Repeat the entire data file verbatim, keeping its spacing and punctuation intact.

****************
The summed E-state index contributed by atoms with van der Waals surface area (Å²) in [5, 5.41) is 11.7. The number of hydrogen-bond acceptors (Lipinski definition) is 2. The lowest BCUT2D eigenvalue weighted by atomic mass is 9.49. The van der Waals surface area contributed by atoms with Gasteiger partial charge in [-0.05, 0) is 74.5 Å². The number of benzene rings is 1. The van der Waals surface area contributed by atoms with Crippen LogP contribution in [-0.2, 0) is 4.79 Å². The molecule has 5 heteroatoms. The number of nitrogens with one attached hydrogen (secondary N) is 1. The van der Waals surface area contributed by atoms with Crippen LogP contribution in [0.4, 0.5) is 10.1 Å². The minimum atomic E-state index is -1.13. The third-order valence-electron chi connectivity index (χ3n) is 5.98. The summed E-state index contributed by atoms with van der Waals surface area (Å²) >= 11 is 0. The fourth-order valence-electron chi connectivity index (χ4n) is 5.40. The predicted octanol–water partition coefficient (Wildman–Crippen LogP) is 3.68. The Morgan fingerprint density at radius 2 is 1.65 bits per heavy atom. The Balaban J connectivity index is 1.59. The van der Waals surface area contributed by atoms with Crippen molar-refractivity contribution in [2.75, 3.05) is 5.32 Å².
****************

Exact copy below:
The summed E-state index contributed by atoms with van der Waals surface area (Å²) in [5, 5.41) is 11.7. The number of hydrogen-bond acceptors (Lipinski definition) is 2. The lowest BCUT2D eigenvalue weighted by atomic mass is 9.49. The van der Waals surface area contributed by atoms with Gasteiger partial charge in [-0.05, 0) is 74.5 Å². The number of benzene rings is 1. The van der Waals surface area contributed by atoms with Crippen LogP contribution in [-0.2, 0) is 4.79 Å². The molecule has 5 heteroatoms. The number of nitrogens with one attached hydrogen (secondary N) is 1. The van der Waals surface area contributed by atoms with Crippen LogP contribution in [0.4, 0.5) is 10.1 Å². The minimum atomic E-state index is -1.13. The third-order valence-electron chi connectivity index (χ3n) is 5.98. The summed E-state index contributed by atoms with van der Waals surface area (Å²) >= 11 is 0. The fourth-order valence-electron chi connectivity index (χ4n) is 5.40. The predicted octanol–water partition coefficient (Wildman–Crippen LogP) is 3.68. The Morgan fingerprint density at radius 2 is 1.65 bits per heavy atom. The Balaban J connectivity index is 1.59. The van der Waals surface area contributed by atoms with Crippen molar-refractivity contribution in [2.75, 3.05) is 5.32 Å².